Volunteers have never been so critical to the future of our NHS. They are making a huge contribution to the health and wellbeing of the nation, giving their time, skills and expertise freely to support people most in need.
Volunteers have been essential to ensuring that vulnerable people get the help they need during the COVID-19 pandemic. Many have volunteered for the first time, coming together to look out for their neighbours and support vulnerable people in our communities.
There are over 300 types of volunteering roles across the NHS, allowing people of all ages and backgrounds to find challenging and rewarding opportunities which reflect their availability, ambitions and passions. Whether you are one of the 600,000 who stepped up to join NHS Volunteer Responders, one of the many thousands who support people leaving hospital through home from hospital schemes, help regularly at local hospitals or having your say in how the NHS is run through joining youth forums, your contribution to the NHS is invaluable, now more than ever.
Thanks to the kindness of the British public at our greatest time of need, thousands of people across the country have been supported by our volunteers – we know that the smallest task has made a world of difference during these uncertain times.
Chief Nursing Officer for England, Ruth May
Share your stories and personal commitments
We want you to share your volunteering stories during the COVID-19 pandemic.
- How has an NHS volunteer made a difference to you?
- Why are you proud to be an NHS volunteer?
- Have you worked with an inspiring volunteer?
Or have the stories of volunteers inspired you to make a commitment to get involved? Share your stories on social media using the hashtag #NHSBirthday.
There are many ways to get involved in volunteering in the NHS – look out for opportunities in your local NHS organisations. Alternatively, to find other volunteering opportunities try the following:
Since April, local Age UKs have supported 3,887 older people through the NHS England funded Voluntary Sector Support COVID-19 Response Programme. In Milton Keynes, Age UK has leased a wheelchair-accessible vehicle with an internal protective screen so that their Hospital Aftercare Service can continue to take people home from Milton Keynes University Hospital NHS Foundation Trust safely and comfortably during the coronavirus pandemic.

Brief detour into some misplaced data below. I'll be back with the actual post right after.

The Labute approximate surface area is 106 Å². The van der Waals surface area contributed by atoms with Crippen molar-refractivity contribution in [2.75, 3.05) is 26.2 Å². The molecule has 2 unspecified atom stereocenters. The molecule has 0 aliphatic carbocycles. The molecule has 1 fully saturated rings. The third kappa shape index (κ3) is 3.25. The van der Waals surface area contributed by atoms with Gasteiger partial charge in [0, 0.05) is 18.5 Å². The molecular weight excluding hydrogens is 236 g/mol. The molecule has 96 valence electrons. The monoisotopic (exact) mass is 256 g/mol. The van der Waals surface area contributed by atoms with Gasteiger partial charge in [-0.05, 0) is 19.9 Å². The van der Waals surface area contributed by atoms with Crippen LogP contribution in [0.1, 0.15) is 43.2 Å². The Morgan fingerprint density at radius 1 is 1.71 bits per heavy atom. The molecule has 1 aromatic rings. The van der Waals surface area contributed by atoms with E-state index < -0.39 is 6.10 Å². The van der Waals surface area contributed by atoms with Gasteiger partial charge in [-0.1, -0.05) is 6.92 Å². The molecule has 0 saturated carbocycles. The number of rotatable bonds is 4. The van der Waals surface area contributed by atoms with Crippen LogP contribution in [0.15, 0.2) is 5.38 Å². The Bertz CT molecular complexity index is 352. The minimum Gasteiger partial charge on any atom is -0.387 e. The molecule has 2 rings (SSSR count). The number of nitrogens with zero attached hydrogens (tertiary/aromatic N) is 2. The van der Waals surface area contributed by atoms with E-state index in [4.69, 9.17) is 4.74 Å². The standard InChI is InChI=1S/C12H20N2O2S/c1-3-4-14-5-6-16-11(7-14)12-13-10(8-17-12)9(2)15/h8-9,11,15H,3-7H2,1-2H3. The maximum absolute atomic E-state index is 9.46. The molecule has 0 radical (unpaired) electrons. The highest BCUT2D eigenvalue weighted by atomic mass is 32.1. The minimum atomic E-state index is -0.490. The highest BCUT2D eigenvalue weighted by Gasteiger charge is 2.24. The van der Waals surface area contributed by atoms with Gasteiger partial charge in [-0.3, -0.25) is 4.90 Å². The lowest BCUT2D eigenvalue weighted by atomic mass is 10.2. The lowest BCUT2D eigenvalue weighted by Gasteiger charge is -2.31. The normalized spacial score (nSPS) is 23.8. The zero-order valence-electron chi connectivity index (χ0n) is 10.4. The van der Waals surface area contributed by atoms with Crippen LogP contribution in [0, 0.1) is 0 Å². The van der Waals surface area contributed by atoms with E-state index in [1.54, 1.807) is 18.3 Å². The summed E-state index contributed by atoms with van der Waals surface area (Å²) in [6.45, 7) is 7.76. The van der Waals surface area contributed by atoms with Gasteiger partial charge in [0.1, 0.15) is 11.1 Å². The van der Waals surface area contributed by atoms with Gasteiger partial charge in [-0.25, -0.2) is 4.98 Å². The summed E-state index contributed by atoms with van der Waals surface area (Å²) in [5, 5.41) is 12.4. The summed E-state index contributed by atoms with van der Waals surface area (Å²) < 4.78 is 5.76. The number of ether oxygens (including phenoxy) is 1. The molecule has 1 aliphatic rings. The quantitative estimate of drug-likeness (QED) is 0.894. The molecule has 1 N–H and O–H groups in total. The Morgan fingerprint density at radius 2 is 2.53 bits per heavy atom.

11 young volunteers are supporting West Hertfordshire NHS Hospital Trust in response to COVID-19. The volunteers have received risk assessments, PPE and socially distanced infection control training to prepare them for the role of ‘Response Volunteers’. The young people have carried out requests such as collecting patients’ belongings from family, keeping patients’ company and befriending those with no visitors, taking food and refreshments to staff and are helping to process donations from the public, schools and external companies.
Almost half of the Trust’s Response Volunteers are under the age of 18 and combining school work with volunteering and using the opportunity to consider working for the NHS.
“I always seek experiences that can educate and humble me, so volunteering during this time felt like an opportunity to do my part in contributing to a community that has always supported me and my loved ones. COVID-19 tore so many families apart, that I wanted to help create a sense of unity – to combat that in the best way I could.
Some of my most memorable moments were made whilst working in patient affairs, as I got the chance to help those grieving and connect with their stories. So many people have lost loved ones to the same virus, yet the impact and coping mechanisms of each person was so different, it really taught me about the nature of grief and how no one is truly alone, as so many have a shared experience, whether they’ve lost someone to COVID-19 or are struggling with isolation.